ASPCA Applauds the Building Momentum in Congress to Permanently Ban Horse Slaughter

<p>Reps. Dan Burton (R-Ind.) and Jan Schakowsky (D-Ill.) reintroduce American Horse Slaughter Prevention Act to end cruel slaughter of horses for human consumption</p>
September 19, 2011

WASHINGTON, D.C.--The ASPCA® (The American Society for the Prevention of Cruelty to Animals®) today applauds U.S. Reps. Dan Burton, R-Ind., and Jan Schakowsky, D-Ill., for reintroducing legislation that would stop the inhumane killing of American horses for human consumption and prohibit the transport of horses across the U. S. border for slaughter in Canada and Mexico. The passage of this critical legislation--The American Horse Slaughter Prevention Act--would end the current export and slaughter of approximately 100,000 American horses each year.

"We are heartened to see the light at the end of the dark tunnel of horse slaughter," said Nancy Perry, senior vice president of ASPCA Government Relations. "Many young, healthy equines are denied the right to homes that await them because they are purchased by killer buyers on contract with foreign processing plants and butchered in Canada and Mexico. Despite claims made by lobbyists for the horse slaughter industry, the USDA found that more than 92 percent of American horses sent to slaughter are in good condition. We thank Reps. Burton and Schakowsky for introducing this much-needed legislation in the House."

Horse slaughter is inhumane and the methods used to kill horses rarely result in quick, painless deaths, as they often endure repeated stuns or blows and sometimes remain conscious during their slaughter and dismemberment. These equines suffer incredible abuse even before they arrive at the slaughterhouse, often transported for more than 24 hours at a time in overcrowded double-decker trailers without food, water or rest. Furthermore, American horses are not raised for human consumption and are frequently administered drugs that violate the safety regulations mandated for food animals.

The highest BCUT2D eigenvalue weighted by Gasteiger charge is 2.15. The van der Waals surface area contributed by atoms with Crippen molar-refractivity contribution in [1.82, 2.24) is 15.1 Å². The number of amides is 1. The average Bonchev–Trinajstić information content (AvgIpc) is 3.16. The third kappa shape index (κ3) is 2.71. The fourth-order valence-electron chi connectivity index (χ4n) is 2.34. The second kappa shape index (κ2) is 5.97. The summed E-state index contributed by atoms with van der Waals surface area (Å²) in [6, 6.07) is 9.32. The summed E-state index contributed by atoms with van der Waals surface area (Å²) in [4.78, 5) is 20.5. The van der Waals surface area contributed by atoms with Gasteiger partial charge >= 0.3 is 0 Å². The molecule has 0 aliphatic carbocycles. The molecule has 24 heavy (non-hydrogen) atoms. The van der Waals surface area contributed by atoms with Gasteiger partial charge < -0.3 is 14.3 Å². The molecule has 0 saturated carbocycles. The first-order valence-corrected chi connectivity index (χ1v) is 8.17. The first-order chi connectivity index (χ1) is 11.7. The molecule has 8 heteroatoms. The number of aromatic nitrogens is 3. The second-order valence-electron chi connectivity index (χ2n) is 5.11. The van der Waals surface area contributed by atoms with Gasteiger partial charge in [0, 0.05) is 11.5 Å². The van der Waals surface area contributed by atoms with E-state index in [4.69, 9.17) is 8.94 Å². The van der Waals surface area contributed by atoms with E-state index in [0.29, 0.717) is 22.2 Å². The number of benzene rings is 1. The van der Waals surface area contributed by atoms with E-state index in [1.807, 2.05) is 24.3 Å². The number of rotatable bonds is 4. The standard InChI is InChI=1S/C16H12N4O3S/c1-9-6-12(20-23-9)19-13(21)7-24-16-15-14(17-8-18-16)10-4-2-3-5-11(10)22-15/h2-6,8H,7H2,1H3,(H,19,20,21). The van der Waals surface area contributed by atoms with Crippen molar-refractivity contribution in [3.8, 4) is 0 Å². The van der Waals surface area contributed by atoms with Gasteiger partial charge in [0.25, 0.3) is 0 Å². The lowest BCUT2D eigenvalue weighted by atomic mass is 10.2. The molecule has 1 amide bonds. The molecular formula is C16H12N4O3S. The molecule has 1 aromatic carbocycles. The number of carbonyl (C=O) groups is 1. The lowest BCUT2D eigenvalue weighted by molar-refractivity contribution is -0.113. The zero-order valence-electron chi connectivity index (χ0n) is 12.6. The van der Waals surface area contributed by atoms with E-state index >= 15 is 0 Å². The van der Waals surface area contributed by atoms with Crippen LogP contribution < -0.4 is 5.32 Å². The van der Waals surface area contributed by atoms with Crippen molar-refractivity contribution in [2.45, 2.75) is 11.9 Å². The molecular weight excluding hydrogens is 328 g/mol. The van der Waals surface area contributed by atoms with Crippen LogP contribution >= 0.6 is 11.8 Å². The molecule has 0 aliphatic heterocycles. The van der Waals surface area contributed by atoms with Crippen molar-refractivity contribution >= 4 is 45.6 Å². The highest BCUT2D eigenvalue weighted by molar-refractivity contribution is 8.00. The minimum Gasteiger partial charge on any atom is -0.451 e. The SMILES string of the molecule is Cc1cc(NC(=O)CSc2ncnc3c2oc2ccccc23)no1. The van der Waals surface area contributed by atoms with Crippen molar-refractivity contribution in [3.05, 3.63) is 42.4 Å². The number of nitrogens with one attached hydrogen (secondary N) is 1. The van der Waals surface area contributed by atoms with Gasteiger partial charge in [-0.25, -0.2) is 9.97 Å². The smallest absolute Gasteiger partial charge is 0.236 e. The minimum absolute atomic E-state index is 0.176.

"I personally believe in the importance of treating all horses as humanely and respectfully as possible. That being said, I look forward to working with Rep. Schakowsky to end the cruelty, after decades of effort to stop these practices," said Rep. Dan Burton.

"I am proud to join Representative Burton in supporting this bill to put a stop to the cruel practice of shipping horses abroad for slaughter," said Rep. Jan Schakowsky. "As a strong supporter of animal rights and a horse lover, I recognize the need to protect animals that aren't able to protect themselves. Protecting animals ought to be a bipartisan issue and this bill is a strong step in the right direction."

In June, Sens. Mary Landrieu, D-La., and Lindsey Graham, R-S.C., introduced the Senate version of the American Horse Slaughter Prevention Act, S.1176, a bill co-sponsored by a quarter of the U.S. Senate. Past congressional actions on horse slaughter have demonstrated a strong, bipartisan desire to prohibit the killing of horses for human consumption, but Congress has failed to permanently end the export of live horses to neighboring countries for slaughter. State legislatures have already acted to stop horse slaughter, closing the last three remaining horse slaughter plants in the country in 2007.

The ASPCA thanks the bipartisan group of 58 original co-sponsors who have joined Rep. Burton and Rep. Schakowsky in formally supporting this legislation.

The passage of this legislation is a priority for the ASPCA and several other animal welfare organizations, veterinarians and equine groups. The ASPCA has an extensive history of equine protection around the country and continues to assist domestic and wild horses through legislation, advocacy, targeted grants and enforcement of the carriage horse and cruelty laws in New York City. For information on the ASPCA and to join the ASPCA Advocacy Brigade, please visit